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WDAY: The News Leader

Published May 12, 2010, 09:37 AM

Volunteers rescue a farming family dealing with hardship

Luverne, ND (WDAY TV) - A joyous day for a Luverne, North Dakota farming family traumatized by a painful past 6 months. After losing his wife in an ATV accident on the farm and then ending up on crutches with a debilitating knee injury, Bruce Emery and his son wondered how they could keep their farm going.

Bruce: “Last 6 months have been pretty traumatic.”

17-year old Jarett Emery's is trying to fill the void left by his mother's tragic death and father's inability to work.

Jarett Emery: “Early mornings and late nights.”

It's been a long time since he did high school things like a carefree afternoon hanging with friends. Jarett's days are spent doing chores and running errands, like grocery shopping.

Jarett: “Just got to keep on going. Know that you have to get it done.”

His father Bruce left frustrated, unable to help his son, even though this farm is his livelihood.

Bruce: “He's the kind of kid you don't have to ask, he just does it. He's a good kid.”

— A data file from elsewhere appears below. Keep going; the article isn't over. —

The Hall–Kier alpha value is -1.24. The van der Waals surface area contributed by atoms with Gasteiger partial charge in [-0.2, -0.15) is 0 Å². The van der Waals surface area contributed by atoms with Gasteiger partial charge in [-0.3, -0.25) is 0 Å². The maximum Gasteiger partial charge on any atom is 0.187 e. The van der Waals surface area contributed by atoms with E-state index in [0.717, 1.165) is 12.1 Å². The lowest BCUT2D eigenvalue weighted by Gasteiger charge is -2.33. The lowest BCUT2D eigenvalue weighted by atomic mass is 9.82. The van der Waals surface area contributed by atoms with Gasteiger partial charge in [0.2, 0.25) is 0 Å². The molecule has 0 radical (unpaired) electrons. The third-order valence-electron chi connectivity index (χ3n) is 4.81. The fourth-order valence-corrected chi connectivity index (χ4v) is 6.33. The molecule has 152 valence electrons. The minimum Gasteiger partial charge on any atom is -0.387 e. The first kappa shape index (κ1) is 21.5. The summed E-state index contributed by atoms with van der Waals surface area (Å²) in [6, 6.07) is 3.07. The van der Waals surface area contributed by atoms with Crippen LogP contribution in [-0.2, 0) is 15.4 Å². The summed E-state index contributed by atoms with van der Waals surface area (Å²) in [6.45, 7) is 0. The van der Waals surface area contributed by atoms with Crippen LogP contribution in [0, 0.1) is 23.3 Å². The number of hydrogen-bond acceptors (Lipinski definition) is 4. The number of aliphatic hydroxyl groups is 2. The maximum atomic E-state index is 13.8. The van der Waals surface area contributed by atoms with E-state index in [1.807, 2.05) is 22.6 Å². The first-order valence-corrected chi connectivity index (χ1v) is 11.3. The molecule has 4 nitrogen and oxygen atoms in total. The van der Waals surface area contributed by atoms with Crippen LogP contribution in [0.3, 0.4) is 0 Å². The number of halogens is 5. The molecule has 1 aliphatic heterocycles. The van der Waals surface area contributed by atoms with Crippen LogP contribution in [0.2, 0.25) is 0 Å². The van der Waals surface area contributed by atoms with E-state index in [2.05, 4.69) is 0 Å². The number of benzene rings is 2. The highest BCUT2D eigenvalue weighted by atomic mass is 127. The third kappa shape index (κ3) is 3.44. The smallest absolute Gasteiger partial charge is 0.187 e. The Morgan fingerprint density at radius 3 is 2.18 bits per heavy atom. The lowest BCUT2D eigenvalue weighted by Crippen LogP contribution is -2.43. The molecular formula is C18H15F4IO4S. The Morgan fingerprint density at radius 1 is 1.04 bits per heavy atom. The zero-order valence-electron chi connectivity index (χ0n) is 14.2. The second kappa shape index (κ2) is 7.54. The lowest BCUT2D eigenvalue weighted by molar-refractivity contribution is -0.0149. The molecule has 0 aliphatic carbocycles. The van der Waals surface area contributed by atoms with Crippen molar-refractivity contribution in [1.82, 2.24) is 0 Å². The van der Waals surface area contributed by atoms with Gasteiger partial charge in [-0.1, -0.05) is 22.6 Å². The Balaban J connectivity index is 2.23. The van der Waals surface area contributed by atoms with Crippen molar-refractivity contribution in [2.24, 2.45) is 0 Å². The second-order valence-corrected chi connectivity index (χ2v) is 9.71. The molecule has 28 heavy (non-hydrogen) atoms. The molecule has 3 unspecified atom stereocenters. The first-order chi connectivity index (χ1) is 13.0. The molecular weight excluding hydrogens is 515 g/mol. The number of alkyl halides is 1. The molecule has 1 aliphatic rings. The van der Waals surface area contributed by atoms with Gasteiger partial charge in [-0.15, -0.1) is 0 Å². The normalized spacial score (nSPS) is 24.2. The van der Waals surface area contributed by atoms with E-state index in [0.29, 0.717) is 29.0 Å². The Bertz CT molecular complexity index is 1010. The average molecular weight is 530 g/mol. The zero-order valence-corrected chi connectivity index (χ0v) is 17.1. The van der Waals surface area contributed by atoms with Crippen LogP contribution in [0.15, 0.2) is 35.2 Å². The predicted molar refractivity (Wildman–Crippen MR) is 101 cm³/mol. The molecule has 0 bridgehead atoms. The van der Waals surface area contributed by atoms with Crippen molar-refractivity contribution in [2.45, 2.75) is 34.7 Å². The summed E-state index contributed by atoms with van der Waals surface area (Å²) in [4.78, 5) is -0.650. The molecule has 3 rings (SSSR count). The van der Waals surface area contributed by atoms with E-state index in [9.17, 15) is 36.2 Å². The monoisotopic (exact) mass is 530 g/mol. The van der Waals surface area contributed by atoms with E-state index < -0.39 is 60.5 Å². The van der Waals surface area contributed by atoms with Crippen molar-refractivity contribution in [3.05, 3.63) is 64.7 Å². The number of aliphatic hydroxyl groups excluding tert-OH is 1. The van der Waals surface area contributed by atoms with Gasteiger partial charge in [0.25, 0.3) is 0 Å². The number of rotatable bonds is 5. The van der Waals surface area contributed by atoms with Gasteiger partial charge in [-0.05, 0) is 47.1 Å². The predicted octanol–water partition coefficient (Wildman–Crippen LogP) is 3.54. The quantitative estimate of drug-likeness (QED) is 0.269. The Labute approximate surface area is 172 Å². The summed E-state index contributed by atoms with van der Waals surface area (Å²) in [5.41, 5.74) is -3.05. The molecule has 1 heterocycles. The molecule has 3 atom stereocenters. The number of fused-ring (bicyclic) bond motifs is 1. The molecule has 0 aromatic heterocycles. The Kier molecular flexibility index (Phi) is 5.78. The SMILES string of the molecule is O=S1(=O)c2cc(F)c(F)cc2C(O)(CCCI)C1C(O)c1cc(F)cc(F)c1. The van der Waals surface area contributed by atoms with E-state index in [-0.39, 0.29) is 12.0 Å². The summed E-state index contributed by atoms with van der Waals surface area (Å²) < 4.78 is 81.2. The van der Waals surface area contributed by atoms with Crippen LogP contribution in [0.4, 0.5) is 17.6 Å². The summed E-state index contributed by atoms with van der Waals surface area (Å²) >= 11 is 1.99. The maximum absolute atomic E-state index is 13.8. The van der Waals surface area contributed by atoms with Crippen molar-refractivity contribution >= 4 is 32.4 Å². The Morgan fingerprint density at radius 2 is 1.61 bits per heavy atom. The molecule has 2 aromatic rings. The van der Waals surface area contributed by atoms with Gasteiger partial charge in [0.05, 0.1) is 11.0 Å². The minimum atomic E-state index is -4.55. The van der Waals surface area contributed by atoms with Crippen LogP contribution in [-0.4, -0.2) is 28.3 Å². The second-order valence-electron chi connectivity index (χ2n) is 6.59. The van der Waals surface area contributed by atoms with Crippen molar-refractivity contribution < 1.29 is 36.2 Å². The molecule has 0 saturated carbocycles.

But Jared can't do it all on this 2-thousand acre farm. The emery's needed rescuing.

Bruce: “Faith in god somebody would come and they did.

In his fields, something he couldn't have imagined a few months ago, tractors busy seeding.

Brian Berkuehlen/Volunteer: “We're taking that crutch away, I like to say. We're helping him out so he can succeed in life and farming and continue on doing what he does everyday.”

Farm Rescue volunteers planted 300 acres of wheat and now 300 acres of soybeans.

Bruce: “Knowing that this is going to get done, and get done right, that's a big relief. It is a big load off my mind.”

Farm Rescue is getting the job done in a fraction of the time. RDO's equipment can do in one day what it would take Bruce, if he was physically able, 1 to 2 weeks to complete with his equipment.

Todd Thompson: “It's tough enough right now to be a family farmer in this day in age, so to be a family farmer with a hardship, or tragedy, it's that much tougher. So if we can help provide equipment, you can't help but not feel great about it.”

That feeling is shared by Bruce and Jarett, who love farming and family, but with trauma to both are grateful for the love of strangers.

“Wonderful, it's a good feeling. It's wonderful being able to smile.”

Farm Rescue plants and harvest crops free of charge to farmers affected by injury, illness, or natural disaster. This is the 30th farm it's helped this year.

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